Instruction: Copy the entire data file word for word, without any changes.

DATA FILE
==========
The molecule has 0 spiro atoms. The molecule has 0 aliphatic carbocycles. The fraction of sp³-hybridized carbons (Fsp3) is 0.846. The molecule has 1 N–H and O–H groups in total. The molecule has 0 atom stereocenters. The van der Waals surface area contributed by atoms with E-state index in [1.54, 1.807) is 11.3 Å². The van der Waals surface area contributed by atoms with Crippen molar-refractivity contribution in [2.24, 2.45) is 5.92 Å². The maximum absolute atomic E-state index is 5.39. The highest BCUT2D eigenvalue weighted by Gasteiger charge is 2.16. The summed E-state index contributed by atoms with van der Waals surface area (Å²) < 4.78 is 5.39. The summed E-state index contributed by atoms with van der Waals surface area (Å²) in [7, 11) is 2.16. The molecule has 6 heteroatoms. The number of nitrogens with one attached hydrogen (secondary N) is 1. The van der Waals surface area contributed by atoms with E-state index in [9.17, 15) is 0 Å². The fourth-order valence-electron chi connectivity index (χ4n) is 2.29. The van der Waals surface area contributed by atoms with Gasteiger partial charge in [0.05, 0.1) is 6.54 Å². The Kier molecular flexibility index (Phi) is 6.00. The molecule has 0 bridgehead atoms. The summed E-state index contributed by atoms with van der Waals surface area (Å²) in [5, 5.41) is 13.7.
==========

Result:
The molecule has 0 spiro atoms. The molecule has 0 aliphatic carbocycles. The fraction of sp³-hybridized carbons (Fsp3) is 0.846. The molecule has 1 N–H and O–H groups in total. The molecule has 0 atom stereocenters. The van der Waals surface area contributed by atoms with E-state index in [1.54, 1.807) is 11.3 Å². The van der Waals surface area contributed by atoms with Crippen molar-refractivity contribution in [2.24, 2.45) is 5.92 Å². The maximum absolute atomic E-state index is 5.39. The highest BCUT2D eigenvalue weighted by Gasteiger charge is 2.16. The summed E-state index contributed by atoms with van der Waals surface area (Å²) < 4.78 is 5.39. The summed E-state index contributed by atoms with van der Waals surface area (Å²) in [7, 11) is 2.16. The molecule has 6 heteroatoms. The number of nitrogens with one attached hydrogen (secondary N) is 1. The van der Waals surface area contributed by atoms with E-state index in [9.17, 15) is 0 Å². The fourth-order valence-electron chi connectivity index (χ4n) is 2.29. The van der Waals surface area contributed by atoms with Gasteiger partial charge in [0.05, 0.1) is 6.54 Å². The Kier molecular flexibility index (Phi) is 6.00. The molecule has 0 bridgehead atoms. The summed E-state index contributed by atoms with van der Waals surface area (Å²) in [5, 5.41) is 13.7.